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27% Of Frontline Gardaí Could Be “Walking Wounded” From Trauma

A new survey commissioned by the Garda Representative Association (GRA) has found that overall, 27% of gardaí on the frontline could be “walking wounded” as a result of trauma.

It was discovered that just over one in six (16%) members of the force could have Post Traumatic Stress Disorder (PTSD), while 11% may be suffering from sub-threshold PTSD.

The findings were presented by the pyschotherapist Dr Finnian Fallon, whom carried out the survey, at the annual GRA conference today in Co Wexford.

Out of the 5,828 officers sent out the GRA Wellbeing Survey 2018, a little over 2,200 responded.

The top ten Wellbeing findings were as follows:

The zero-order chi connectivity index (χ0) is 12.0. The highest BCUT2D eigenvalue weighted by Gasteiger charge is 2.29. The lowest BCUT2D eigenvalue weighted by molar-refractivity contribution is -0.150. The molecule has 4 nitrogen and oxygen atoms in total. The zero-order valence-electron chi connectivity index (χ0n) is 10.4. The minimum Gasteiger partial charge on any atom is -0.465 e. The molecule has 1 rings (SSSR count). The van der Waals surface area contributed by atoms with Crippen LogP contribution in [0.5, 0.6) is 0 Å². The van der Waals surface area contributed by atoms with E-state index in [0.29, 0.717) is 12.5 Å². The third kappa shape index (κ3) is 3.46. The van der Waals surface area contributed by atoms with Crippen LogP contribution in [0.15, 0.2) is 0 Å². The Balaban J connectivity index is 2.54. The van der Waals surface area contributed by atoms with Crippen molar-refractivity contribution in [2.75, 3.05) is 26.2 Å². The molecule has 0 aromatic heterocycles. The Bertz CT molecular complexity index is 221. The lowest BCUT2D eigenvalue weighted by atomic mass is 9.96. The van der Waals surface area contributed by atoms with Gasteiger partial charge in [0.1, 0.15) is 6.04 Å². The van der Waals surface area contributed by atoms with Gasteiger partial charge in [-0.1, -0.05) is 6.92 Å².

• Feeling frustrated by the amount of paperwork involved with the job.
  • Not having the right equipment to do the job properly.
  • Believing that senior officers and managers don’t appreciate the challeneges.
  • Witnessing nepotism in appointments to jobs/roles within the force.
  • Having to work unsocial hours that impact on family and friends.
  • Having insufficient training on the technical skills required for work.
  • Always feeling physically tired because of the hours worked.
  • Believing that the overall remuneration package is inadequate.
  • Feeling undervalued for contribution to the wider force.
  • Having too many work demands to be effective in the role.


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